GitMon - the git repository monitor

Dozens of git repositories? Want to know what's happening?

If you are actively using git (which you should, because it's awesome), you may have looked for a way to get those nice popup notifications when something is pushed to remote origin. When you have dozens of repositories to work with, it may get annoying to go through all of them and check for updates. I haven't found anything mature and worth using, so I decided to get my hands dirty...

And finally, after many joyful hours of coding... Meet GitMon - an open source git monitoring tool. Here's how it looks like:

You may have noticed that it's a typical Growl notification. GitMon can also be configured to use libnotify-bin on Linux and there is Growl for Windows which may do the job (I haven't tried that yet though).

GitMon Features (0.1.6):

• Configurable notifications via command-line tools (growlnotify, notify-send, ...)
• Scheduling via standard tools (like crontab)
• Support for multiple git repositories
• Possibility to give repositories custom names
• Possibility to notify about new branches
• Possibility to notify about new tags
• Configurable limit of new commits in notification
• Configurable limit of file details in notification
• Possibility to perform 'git pull' automatically
• Variables in configuration file
• Recursive file system scanning for repositories (configurable roots)

Installing GitMon

If you're willing to try it, there is no "next", "next", "finish" installation so far, so you will have to do this (shouldn't be too difficult to do for any developer):

1. Clone the repo:
Fire up the terminal and go where you want 'gitmon' dir to appear. Then do:
git clone git://github.com/spajus/gitmon.git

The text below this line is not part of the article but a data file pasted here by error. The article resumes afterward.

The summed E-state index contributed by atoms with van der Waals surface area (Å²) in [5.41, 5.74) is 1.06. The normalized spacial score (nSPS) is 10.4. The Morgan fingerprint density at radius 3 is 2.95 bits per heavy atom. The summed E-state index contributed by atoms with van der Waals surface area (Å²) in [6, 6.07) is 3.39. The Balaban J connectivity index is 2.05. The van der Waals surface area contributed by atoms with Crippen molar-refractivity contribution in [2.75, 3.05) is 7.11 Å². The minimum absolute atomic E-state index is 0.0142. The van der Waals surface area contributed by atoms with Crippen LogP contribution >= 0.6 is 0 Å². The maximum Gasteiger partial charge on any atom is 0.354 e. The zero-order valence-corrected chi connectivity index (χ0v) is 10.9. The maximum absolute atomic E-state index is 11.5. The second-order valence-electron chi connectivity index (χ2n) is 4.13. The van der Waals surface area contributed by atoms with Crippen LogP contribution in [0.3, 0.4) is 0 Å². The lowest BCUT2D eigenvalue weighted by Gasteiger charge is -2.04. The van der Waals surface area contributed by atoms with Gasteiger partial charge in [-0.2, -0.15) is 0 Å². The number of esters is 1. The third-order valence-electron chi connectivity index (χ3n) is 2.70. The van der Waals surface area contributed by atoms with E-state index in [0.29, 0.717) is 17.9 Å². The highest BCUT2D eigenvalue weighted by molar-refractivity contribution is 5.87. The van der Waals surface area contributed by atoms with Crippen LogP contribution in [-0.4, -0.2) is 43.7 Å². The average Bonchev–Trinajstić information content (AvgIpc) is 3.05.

2. Add gitmon to path:
You may want to put this in your ~/.profile:
export PATH="$PATH:/path/to/gitmon"

3. Make sure you have growlnotify (Mac) or notify-send (Linux).
You can install notify-send command easily:
apt-get install libnotify-bin

4. Set up the configuration:
cp gitmon.conf.example ~/.gitmon.conf
Then edit ~/.gitmon.conf to suit your needs.

5. Make sure you have Python 2.6+ and GitPython:
python --version
easy_install gitpython

6. Test if your gitmon.conf works:
gitmon -v
A good output may look something like this:
GitMon v0.1.5
Loading configuration from /Users/tomasv/.gitmon.conf
Tracking repo: "GitMon Repo" at ~/Development/python/gitmon
Checking repo: GitMon Repo

7. Configure crontab:
crontab -e
#git must be in cron's path!
#check for repo updates every 5 minutes
*/5 * * * * gitmon

That's it. Now just wait for those notifications!


There is a small roadmap for future releases:
• Installation bundles for major operating systems
• Menubar / system tray icon
• GUI for configuration
• Integration with diff tools


I have just found Gitifier. Here's how GitMon and Gitifier notifications about same commit look next to each other:


  1. I just found Gitifier, which also uses Growl but is easier to install and use than GitMon. However it's only for Macs and you only get committers's name and commit message in notifications. Also, it doesn't track the differences between your repositories in file system and remotes. But if you don't need that much, Gitifier is absolutely the way to go. I'm a little glad that I haven't found it earlier, otherwise I would probably use it instead of reinventing the wheel.

  2. How does your project and Gitifier compare in tracking stuff other than new commits? For instance, it would be nice to learn about new branches introduced (or removed) on the remote, tags etc.

  3. GitMon notifies about new branches and tags, but it's harder to track remote removal, as this information does not come along with fetching, it could be possible to check remote fetch info against local data, but that's future.

    Gitifier seems to be quiet when new branch or tag is pushed to origin. Commits that happen in new branches are displayed, but you can't tell in which branch it was made.


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